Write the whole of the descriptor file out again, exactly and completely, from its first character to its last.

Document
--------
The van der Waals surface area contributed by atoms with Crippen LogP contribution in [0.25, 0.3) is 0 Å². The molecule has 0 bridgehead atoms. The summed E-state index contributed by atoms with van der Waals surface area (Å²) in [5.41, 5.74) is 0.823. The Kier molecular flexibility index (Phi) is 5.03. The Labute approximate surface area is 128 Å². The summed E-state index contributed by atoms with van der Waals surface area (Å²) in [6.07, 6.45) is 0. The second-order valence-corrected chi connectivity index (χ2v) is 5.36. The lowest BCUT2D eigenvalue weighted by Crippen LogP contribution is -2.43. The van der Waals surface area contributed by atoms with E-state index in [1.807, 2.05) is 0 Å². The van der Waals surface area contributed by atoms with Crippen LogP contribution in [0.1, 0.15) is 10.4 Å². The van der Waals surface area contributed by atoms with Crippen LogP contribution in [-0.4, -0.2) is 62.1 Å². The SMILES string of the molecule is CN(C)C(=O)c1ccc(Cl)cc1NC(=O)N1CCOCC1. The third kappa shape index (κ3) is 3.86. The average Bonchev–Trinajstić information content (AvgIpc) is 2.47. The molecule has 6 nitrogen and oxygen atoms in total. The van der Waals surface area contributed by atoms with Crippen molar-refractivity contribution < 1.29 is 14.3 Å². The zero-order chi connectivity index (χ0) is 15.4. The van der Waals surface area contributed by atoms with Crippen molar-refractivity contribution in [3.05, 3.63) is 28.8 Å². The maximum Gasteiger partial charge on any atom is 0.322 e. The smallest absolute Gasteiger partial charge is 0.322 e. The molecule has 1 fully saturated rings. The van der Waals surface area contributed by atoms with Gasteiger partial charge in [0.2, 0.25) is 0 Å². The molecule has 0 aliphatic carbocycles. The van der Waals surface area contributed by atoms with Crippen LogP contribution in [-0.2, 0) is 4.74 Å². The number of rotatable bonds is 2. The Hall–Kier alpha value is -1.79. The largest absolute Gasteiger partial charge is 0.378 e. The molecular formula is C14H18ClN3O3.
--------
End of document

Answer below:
The van der Waals surface area contributed by atoms with Crippen LogP contribution in [0.25, 0.3) is 0 Å². The molecule has 0 bridgehead atoms. The summed E-state index contributed by atoms with van der Waals surface area (Å²) in [5.41, 5.74) is 0.823. The Kier molecular flexibility index (Phi) is 5.03. The Labute approximate surface area is 128 Å². The summed E-state index contributed by atoms with van der Waals surface area (Å²) in [6.07, 6.45) is 0. The second-order valence-corrected chi connectivity index (χ2v) is 5.36. The lowest BCUT2D eigenvalue weighted by Crippen LogP contribution is -2.43. The van der Waals surface area contributed by atoms with E-state index in [1.807, 2.05) is 0 Å². The van der Waals surface area contributed by atoms with Crippen LogP contribution in [0.1, 0.15) is 10.4 Å². The van der Waals surface area contributed by atoms with Crippen LogP contribution in [-0.4, -0.2) is 62.1 Å². The SMILES string of the molecule is CN(C)C(=O)c1ccc(Cl)cc1NC(=O)N1CCOCC1. The third kappa shape index (κ3) is 3.86. The average Bonchev–Trinajstić information content (AvgIpc) is 2.47. The molecule has 6 nitrogen and oxygen atoms in total. The van der Waals surface area contributed by atoms with Crippen molar-refractivity contribution < 1.29 is 14.3 Å². The zero-order chi connectivity index (χ0) is 15.4. The van der Waals surface area contributed by atoms with Crippen molar-refractivity contribution in [3.05, 3.63) is 28.8 Å². The maximum Gasteiger partial charge on any atom is 0.322 e. The smallest absolute Gasteiger partial charge is 0.322 e. The molecule has 1 fully saturated rings. The van der Waals surface area contributed by atoms with Gasteiger partial charge in [0.2, 0.25) is 0 Å². The molecule has 0 aliphatic carbocycles. The van der Waals surface area contributed by atoms with Crippen LogP contribution in [-0.2, 0) is 4.74 Å². The number of rotatable bonds is 2. The Hall–Kier alpha value is -1.79. The largest absolute Gasteiger partial charge is 0.378 e. The molecular formula is C14H18ClN3O3.